One of the world’s leading experts in data security and privacy, Bruce Schneier, called on consumers to learn how to encrypt their digital communications to evade what he describes as constant, unregulated, mass corporate and government surveillance of personal data.
“There are tools that are easily searchable that you can use to protect your privacy,” Mr Schneier said.”I recommend using them all. I recommend encrypting your hard drive, encrypting your cell phone.There are apps so that you can make sure you use an encrypted link between you and your web server; there are apps for encrypted messaging.”
Last week Australian Federal Communications Minister Malcolm Turnbull acknowledged he used the secret messaging service, Wickr, which encrypts and then destroys messages. (Yeah well that fits, but is it legal for a Govt Minister to destroy his communications?)
“We’re giving away a lot of privacy,” Mr Schneier said. “The ‘nothing to hide, nothing to fear’ argument is ridiculous. Privacy is not about something to hide. Privacy’s about human dignity, privacy’s about individuality. Privacy is about being able to decide when we show ourselves to other people.
“The harm is being under constant scrutiny.We know that people who are under constant surveillance are more conformist, they’re less individual, less free.”
While people have questioned the extent of government surveillance, there was too little discussion about the vast streams of personal data being logged every day by corporations and often given to governments, Mr Schneier said.
“I think of it as the public-private surveillance partnership,” he said. “It’s really hard to separate the two because data the government collects, corporations use; data that corporations collect, governments use.They both help each other, they support each other.”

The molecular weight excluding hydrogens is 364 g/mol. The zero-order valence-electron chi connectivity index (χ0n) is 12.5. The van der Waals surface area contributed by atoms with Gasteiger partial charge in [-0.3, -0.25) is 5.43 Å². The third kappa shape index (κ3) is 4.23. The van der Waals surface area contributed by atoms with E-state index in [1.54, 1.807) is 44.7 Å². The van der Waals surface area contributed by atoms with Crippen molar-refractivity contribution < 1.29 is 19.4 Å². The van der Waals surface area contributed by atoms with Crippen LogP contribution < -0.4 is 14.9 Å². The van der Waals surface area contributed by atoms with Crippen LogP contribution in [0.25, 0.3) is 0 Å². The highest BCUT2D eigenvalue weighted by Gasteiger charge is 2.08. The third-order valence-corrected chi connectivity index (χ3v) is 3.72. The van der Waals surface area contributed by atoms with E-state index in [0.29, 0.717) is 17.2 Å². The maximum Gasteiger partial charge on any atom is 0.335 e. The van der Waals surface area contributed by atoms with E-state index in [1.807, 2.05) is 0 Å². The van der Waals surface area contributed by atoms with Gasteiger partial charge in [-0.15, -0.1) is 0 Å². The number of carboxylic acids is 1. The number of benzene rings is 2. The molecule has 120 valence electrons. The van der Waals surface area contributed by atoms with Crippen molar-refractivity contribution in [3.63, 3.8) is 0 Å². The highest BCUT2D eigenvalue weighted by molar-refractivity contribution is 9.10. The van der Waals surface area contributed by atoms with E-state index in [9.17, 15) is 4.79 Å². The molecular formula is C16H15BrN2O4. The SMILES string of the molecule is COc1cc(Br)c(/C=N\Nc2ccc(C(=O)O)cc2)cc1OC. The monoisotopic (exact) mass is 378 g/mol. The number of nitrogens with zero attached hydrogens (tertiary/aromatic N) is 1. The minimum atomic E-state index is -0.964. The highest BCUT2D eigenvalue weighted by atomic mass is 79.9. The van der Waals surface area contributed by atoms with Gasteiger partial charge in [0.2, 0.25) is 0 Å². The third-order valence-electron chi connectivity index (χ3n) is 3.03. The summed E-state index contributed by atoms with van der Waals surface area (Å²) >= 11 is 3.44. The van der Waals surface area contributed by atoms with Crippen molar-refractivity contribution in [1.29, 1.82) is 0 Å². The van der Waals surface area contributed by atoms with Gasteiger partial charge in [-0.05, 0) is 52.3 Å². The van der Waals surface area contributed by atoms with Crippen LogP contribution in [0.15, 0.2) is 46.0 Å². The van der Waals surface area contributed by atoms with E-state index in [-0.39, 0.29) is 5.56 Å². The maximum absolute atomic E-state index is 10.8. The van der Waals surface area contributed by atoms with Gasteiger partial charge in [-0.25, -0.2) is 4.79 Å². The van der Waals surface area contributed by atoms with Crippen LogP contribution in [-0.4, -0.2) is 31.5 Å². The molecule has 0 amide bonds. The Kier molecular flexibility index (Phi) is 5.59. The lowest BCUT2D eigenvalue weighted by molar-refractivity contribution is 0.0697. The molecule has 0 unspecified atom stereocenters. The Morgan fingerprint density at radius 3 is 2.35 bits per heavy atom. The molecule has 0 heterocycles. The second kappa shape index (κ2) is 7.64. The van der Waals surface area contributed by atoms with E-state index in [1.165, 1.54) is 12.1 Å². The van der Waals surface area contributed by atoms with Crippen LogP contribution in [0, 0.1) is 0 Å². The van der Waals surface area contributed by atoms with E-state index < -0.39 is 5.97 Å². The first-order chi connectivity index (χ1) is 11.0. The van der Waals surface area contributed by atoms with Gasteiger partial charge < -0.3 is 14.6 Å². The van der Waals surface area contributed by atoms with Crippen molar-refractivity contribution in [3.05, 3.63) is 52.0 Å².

4 thoughts on “Hey, time you thought seriously about encryption”
I spent a thoroughly fascinating half-hour yesterday, watching Judge Napolitano and Gen Michael Hayden debate this issue – specifically through the lens of the NSA – at CPAC. The Judge had The General dancing on the head of a pin, torturing language trying to justify the mass-collection of “meta-data”.
Red, do you have any specific suggestions as to things like email client, web browser, apps etc. that you recommend?
No, to be truthful I haven’t looked into it too closely. Tor browser is about the only one I have used that tries to be really untraceable but if you use it you have to sacrifice a lot of the bells and whistles of the other browsers. Its by nature slow too of course.
Various browsers have security options. Firefox has a quite a few options to maintain security but I wouldn’t know how effective they are. Same with their Thunderbird email system. There is also Hushmail.
I just seethe over the whole damn business, as I regard it as initially avoidable. It annoys me to see left wingers like Hager etc getting all self righteous on spying when it is generally their policies that have allowed the terrorists to merge among our societies, and thereby create the need for extra surveillance.
We had a culture that was fine by me. What the hell was so lacking in that culture that it needed to be mixed with so many other cultures? Now we pay the price in so many ways for the wrong ideas of the Progressive idiots who thought it insufficient. If we still had our original culture, the need for spying would be negligible.
Never use Firefox – Remember they fired their CEO just because he had the nerve to make a personal donation to support marrage between one man and one women.
Yes, good point. I mostly use Pale Moon, which is an independent browser that uses the Mozilla code.
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